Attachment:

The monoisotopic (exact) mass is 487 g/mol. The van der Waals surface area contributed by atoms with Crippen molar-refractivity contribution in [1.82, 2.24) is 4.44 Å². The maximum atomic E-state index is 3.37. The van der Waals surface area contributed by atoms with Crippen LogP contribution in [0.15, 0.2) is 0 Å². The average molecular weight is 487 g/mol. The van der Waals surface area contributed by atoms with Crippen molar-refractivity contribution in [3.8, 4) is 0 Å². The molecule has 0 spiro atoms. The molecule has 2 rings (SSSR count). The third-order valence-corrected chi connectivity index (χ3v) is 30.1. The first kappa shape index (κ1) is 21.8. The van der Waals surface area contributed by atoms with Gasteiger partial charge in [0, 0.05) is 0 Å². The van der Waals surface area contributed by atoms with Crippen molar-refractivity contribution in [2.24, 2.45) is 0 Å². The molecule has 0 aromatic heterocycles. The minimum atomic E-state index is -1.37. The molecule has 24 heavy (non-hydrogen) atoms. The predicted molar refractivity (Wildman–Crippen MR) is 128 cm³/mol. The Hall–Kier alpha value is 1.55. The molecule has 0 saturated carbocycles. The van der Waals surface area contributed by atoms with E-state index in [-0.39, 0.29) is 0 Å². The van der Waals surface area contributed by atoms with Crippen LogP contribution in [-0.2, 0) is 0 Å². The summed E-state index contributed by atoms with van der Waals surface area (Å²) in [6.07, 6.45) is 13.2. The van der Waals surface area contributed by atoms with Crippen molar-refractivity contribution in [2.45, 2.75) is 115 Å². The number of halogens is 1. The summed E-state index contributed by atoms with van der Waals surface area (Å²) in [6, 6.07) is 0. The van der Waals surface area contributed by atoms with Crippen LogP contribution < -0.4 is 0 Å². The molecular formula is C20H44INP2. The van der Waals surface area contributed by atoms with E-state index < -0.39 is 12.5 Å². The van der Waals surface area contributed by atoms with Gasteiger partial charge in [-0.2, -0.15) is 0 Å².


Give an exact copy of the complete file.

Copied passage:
The monoisotopic (exact) mass is 487 g/mol. The van der Waals surface area contributed by atoms with Crippen molar-refractivity contribution in [1.82, 2.24) is 4.44 Å². The maximum atomic E-state index is 3.37. The van der Waals surface area contributed by atoms with Crippen LogP contribution in [0.15, 0.2) is 0 Å². The average molecular weight is 487 g/mol. The van der Waals surface area contributed by atoms with Crippen molar-refractivity contribution in [3.8, 4) is 0 Å². The molecule has 0 spiro atoms. The molecule has 2 rings (SSSR count). The third-order valence-corrected chi connectivity index (χ3v) is 30.1. The first kappa shape index (κ1) is 21.8. The van der Waals surface area contributed by atoms with Gasteiger partial charge in [0, 0.05) is 0 Å². The van der Waals surface area contributed by atoms with Crippen molar-refractivity contribution in [2.24, 2.45) is 0 Å². The molecule has 0 aromatic heterocycles. The minimum atomic E-state index is -1.37. The molecule has 24 heavy (non-hydrogen) atoms. The predicted molar refractivity (Wildman–Crippen MR) is 128 cm³/mol. The Hall–Kier alpha value is 1.55. The molecule has 0 saturated carbocycles. The van der Waals surface area contributed by atoms with E-state index in [-0.39, 0.29) is 0 Å². The van der Waals surface area contributed by atoms with Crippen LogP contribution in [-0.2, 0) is 0 Å². The summed E-state index contributed by atoms with van der Waals surface area (Å²) in [6.07, 6.45) is 13.2. The van der Waals surface area contributed by atoms with Crippen molar-refractivity contribution in [2.45, 2.75) is 115 Å². The number of halogens is 1. The summed E-state index contributed by atoms with van der Waals surface area (Å²) in [6, 6.07) is 0. The van der Waals surface area contributed by atoms with Crippen LogP contribution < -0.4 is 0 Å². The molecular formula is C20H44INP2. The van der Waals surface area contributed by atoms with E-state index < -0.39 is 12.5 Å². The van der Waals surface area contributed by atoms with Gasteiger partial charge in [-0.2, -0.15) is 0 Å².